Satansbraten (Satan's Brew) (1977)
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This fast-paced black comedy by wunderkind director Rainer Werner Fassbinder follows the frantic efforts of a starving and confused writer, Walter Kranz (Kurt Raab) to beg, borrow or steal enough money to survive on, and at the same time make some sense of his confusing life. Unable to write enough to keep his publisher's royalty advances coming, he seeks out a woman he imagines is a prostitute and interviews her for material. He is also inspired to utter some poetry, which his brassy, outspoken wife identifies as coming from the famous homosexuality-advocating mystical German poet, Stefan George. This inspires Walter to take a closer look at the "gay scene," and he quickly becomes a sort of celebrity there. ~ Clarke Fountain, Rovi … More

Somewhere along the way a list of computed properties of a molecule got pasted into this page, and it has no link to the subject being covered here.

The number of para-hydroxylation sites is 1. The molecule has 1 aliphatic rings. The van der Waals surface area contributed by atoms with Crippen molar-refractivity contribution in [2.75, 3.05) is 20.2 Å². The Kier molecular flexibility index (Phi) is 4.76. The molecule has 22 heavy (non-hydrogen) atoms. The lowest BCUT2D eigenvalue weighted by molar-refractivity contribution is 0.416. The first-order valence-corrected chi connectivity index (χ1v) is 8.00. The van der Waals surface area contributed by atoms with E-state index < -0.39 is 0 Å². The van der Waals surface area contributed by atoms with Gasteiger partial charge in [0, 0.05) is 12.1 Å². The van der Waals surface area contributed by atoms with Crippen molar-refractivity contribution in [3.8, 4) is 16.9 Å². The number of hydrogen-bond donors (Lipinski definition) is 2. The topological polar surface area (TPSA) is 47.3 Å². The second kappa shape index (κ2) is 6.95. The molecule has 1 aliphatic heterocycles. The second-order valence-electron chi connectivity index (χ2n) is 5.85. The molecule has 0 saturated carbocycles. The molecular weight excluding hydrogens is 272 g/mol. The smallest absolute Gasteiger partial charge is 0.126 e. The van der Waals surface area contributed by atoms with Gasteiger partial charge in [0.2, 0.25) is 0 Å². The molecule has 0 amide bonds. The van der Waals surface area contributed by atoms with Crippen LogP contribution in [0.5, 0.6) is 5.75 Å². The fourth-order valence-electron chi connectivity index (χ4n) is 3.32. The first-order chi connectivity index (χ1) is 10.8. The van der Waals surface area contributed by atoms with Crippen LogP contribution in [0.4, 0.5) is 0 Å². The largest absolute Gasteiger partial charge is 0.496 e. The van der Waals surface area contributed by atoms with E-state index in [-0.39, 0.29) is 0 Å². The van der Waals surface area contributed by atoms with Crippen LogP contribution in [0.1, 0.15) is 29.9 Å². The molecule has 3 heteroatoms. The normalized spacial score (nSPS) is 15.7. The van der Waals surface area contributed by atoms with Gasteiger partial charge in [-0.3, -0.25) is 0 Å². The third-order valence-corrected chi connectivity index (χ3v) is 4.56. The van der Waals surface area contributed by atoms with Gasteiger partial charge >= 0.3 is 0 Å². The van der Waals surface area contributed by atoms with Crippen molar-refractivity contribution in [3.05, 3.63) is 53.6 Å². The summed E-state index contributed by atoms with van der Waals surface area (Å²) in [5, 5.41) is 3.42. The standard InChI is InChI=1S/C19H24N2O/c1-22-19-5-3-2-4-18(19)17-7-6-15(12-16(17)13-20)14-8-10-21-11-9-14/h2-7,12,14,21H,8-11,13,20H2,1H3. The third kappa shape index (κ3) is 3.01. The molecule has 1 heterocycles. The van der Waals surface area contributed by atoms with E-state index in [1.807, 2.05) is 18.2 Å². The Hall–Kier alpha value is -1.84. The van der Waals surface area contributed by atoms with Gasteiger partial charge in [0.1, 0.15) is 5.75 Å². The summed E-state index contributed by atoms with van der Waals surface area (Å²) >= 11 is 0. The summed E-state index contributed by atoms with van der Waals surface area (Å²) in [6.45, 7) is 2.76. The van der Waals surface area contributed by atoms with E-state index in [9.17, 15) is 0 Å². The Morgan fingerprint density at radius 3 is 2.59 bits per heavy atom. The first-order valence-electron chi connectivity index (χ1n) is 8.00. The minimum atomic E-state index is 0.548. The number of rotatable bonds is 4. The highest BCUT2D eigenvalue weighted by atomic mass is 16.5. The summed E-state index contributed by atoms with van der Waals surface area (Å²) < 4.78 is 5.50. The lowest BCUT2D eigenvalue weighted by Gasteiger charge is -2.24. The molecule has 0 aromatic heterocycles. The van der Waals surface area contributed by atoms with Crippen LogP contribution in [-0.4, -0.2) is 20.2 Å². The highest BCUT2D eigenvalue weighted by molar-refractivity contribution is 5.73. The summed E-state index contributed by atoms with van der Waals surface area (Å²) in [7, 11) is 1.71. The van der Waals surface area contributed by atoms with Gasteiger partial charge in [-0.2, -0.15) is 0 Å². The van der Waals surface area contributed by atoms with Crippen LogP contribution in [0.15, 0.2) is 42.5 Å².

as Walter Kranz
as Luise Kranz
as Ernst Kranz
as Young Man
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Critic Reviews for Satansbraten (Satan's Brew)
If you're new to Fassbinder, this one may catch you off-guard, but if you love the guy, here's another to scratch your head over and chuckle mischievously along with.
[It] may be the least interesting film made by the great Rainer Werner Fassbinder, a shrill and tiresome attempt at a screwball black comedy.
It was enjoyable as offbeat entertainment from a director who is not afraid to take chances and change his filming style.
If you have any doubt that there's such a thing as being too prolific, by all means go see Rainer Werner Fassbinder's Satan's Brew.
To those who only know Fassbinder as the director of coolly distanced melodramas, Satan's Brew will come as quite a shock. It is a flat-out screwball comedy, but one that is pitch black in tone.
A 1976 comedy by the well-known German humorist, Rainer Werner Fassbinder.
Audience Reviews for Satansbraten (Satan's Brew)
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